But in reality, there are many problems with the ‘double-blind.’ [see: “Double-Blind in the Balance”] That is mainly because the human being is only partly conceptual in practice, contrary to physical objects. The attempt to ‘become Newtonian’ backfires in medicine.

If you treat a person like an object, you lose his organic nature.

In other words, you lose complexity. [see: “Complexity of Complexity – About Being an Organism”] Complexity makes experimentation much more difficult. There are many more confounding factors. Additionally, in the endeavor to get rid of confounding factors, one may unknowingly lose crucial factors. One may lose the noise that eventually may contain that which changes the whole picture.

Especially if that noise is the human mind itself ― not in a conceptual illusion of what it might be to a self-anxious person, but in its complex, organic reality.

And that, my dear reader, puts us in a position of not understanding the depth of placebo, of which I have also written scientifically. [see RG: “The Placebo Effect: How the Subconscious Fits in”]

Not getting this, we don’t master the placebo; the placebo masters us.

That puts us under the spell of magic from within medical science.

By way of placebo in many medical domains, magic covertly crawls through the backdoor where it cannot openly walk through the front door. To many people notwithstanding – including amazingly many medical colleagues – it doesn’t matter what works. If it works, it’s OK. Huge placebo effects are accepted in regular as well as alternative medicines.

But it does matter what exactly works. Equally, it does matter to what aim ‘it’ works. It matters a lot! [see RG: “From “Does it work?” to “What is ‘it’?”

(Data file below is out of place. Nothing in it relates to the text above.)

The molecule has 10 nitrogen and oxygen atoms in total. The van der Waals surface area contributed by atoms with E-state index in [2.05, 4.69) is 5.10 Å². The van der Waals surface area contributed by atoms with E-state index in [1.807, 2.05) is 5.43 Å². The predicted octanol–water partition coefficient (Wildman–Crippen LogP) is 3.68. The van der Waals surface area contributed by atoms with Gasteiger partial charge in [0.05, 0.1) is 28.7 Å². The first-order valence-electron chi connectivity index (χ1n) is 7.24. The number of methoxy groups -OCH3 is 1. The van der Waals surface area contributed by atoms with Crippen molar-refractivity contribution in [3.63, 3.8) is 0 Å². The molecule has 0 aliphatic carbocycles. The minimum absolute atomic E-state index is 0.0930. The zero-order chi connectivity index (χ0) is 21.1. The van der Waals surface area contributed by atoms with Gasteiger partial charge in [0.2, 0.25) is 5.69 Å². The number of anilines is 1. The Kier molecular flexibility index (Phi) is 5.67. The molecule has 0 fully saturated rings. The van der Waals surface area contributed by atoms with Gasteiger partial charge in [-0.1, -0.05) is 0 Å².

Of course, this is not an assault on medical science.

Quite the contrary, this is an appeal to make the science better equipped to avoid slipping back into magic and become a better tool for truth.

This is what always should be the basis of any scientific effort.

Given present-day ongoing conceptualization, including the way A.I. may even push this further in the near future, there is a mounting danger of magical thinking gaining ground.

AURELIS is probably the most profound counterweight against magic.

By opening the placebo, AURELIS may give some the impression of ‘being about placebo’ ― which it profoundly is. It opens the placebo and shows us who we are. It also shows us a huge part of how we get ill and can get better again, as total human beings, even while to some people, it’s difficult ‘letting go’ of preconceived ideas about themselves as rather more mechanical than organic. [see: “Letting Yourself Go“]

That’s Compassion for you. [see: “Only Compassion Works”]

No abracadabra can change this.


[*] Arnstein P, Broglio K, Wuhrman E, Kean MB (2011). Pain Manag Nurs (Position Statement of the American Society for Pain Management Nursing). 12 (4): 225–9.

[**] Howick J, Friedemann C, Tsakok M, Watson R, Tsakok T, Thomas J, Perera R, Fleming S, Heneghan C. Are treatments more effective than placebos? A systematic review and meta-analysis. PLoS One. 2013 May 15;8(5):e62599. doi: 10.1371/journal.pone.0062599. Erratum in: PLoS One. 2016;11(1):e0147354. PMID: 23690944; PMCID: PMC3655171.